# Infer setup

## Overview of dbt-infer

• Maintained by: Infer
• Authors: Erik Mathiesen-Dreyfus, Ryan Garland
• GitHub repo: inferlabs/dbt-infer
• PyPI package: dbt-infer
• Slack channel: n/a
• Supported dbt Core version: v1.2.0 and newer
• dbt Cloud support: Not Supported
• Minimum data platform version: n/a

## Installing dbt-infer

pip is the easiest way to install the adapter:

pip install dbt-infer

Installing dbt-infer will also install dbt-core and any other dependencies.

## Configuring dbt-infer

For further info, refer to the GitHub repository: inferlabs/dbt-infer

## Connecting to Infer with dbt-infer​

Infer allows you to perform advanced ML Analytics within SQL as if native to your data warehouse. To do this Infer uses a variant called SQL-inf, which defines as set of primitive ML commands from which you can build advanced analysis for any business use case. Read more about SQL-inf and Infer in the Infer documentation.

The dbt-infer package allow you to use SQL-inf easily within your DBT models. You can read more about the dbt-infer package itself and how it connecst to Infer in the dbt-infer documentation.

Before using SQL-inf in your DBT models you need to setup an Infer account and generate an API-key for the connection. You can read how to do that in the Getting Started Guide.

The profile configuration in profiles.yml for dbt-infer should look something like this:

~/.dbt/profiles.yml
<profile-name>:  target: <target-name>  outputs:    <target-name>:      type: infer      url: "<infer-api-endpoint>"      username: "<infer-api-username>"      apikey: "<infer-apikey>"      data_config:        [configuration for your underlying data warehouse]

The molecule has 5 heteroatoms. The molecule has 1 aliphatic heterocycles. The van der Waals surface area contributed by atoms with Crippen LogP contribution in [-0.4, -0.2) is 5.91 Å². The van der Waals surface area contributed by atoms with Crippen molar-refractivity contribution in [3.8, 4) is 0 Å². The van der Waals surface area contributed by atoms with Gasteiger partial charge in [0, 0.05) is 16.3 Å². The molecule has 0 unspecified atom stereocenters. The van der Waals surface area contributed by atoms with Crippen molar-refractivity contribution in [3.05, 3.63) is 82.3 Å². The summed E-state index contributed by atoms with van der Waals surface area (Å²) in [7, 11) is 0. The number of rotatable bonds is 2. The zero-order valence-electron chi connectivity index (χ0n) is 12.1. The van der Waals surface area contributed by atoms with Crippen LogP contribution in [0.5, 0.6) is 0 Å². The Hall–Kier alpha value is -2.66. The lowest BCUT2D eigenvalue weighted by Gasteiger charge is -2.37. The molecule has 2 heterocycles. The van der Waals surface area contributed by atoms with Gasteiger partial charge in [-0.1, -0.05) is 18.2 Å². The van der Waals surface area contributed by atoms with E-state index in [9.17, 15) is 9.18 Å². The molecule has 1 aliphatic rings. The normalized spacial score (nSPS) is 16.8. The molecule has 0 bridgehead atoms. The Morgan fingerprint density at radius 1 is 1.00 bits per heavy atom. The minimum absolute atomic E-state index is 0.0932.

Note that you need to also have installed the adapter package for your underlying data warehouse. For example, if your data warehouse is BigQuery then you need to also have installed the appropriate dbt-bigquery package. The configuration of this goes into the data_config field.

### Description of Infer Profile Fields​

FieldRequiredDescription
typeYesMust be set to infer. This must be included either in profiles.yml or in the dbt_project.yml file.
urlYesThe host name of the Infer server to connect to. Typically this is https://app.getinfer.io.
usernameYesYour Infer username - the one you use to login.
apikeyYesYour Infer api key.
data_configYesThe configuration for your underlying data warehouse. The format of this follows the format of the configuration for your data warehouse adapter.

### Example of Infer configuration​

To illustrate the above descriptions, here is an example of what a dbt-infer configuration might look like. In this case the underlying data warehouse is BigQuery, which we configure the adapter for inside the data_config field.

infer_bigquery:  apikey: 1234567890abcdef  username: my_name@example.com  url: https://app.getinfer.io  type: infer  data_config:    dataset: my_dataset    job_execution_timeout_seconds: 300    job_retries: 1    keyfile: bq-user-creds.json    location: EU    method: service-account    priority: interactive    project: my-bigquery-project    threads: 1    type: bigquery

## Usage​

You do not need to change anything in your existing DBT models when switching to use SQL-inf they will all work the same as before but you now have the ability to use SQL-inf commands as native SQL functions.

Infer supports a number of SQL-inf commands, including PREDICT, EXPLAIN, CLUSTER, SIMILAR_TO, TOPICS, SENTIMENT. You can read more about SQL-inf and the commands it supports in the SQL-inf Reference Guide.

To get you started we will give a brief example here of what such a model might look like. You can find other more complex examples on the dbt-infer examples page.

In our simple example, we will show how to use a previous model 'user_features' to predict churn by predicting the column has_churned.

predict_user_churn.sql
{{  config(    materialized = "table"  )}}with predict_user_churn_input as (    select * from {{ ref('user_features') }})SELECT * FROM predict_user_churn_input PREDICT(has_churned, ignore=user_id)

Not that we ignore user_id from the prediction. This is because we think that the user_id might, and should, not influence our prediction of churn, so we remove it. We also use the convention of pulling together the inputs for our prediction in a CTE, named predict_user_churn_input.

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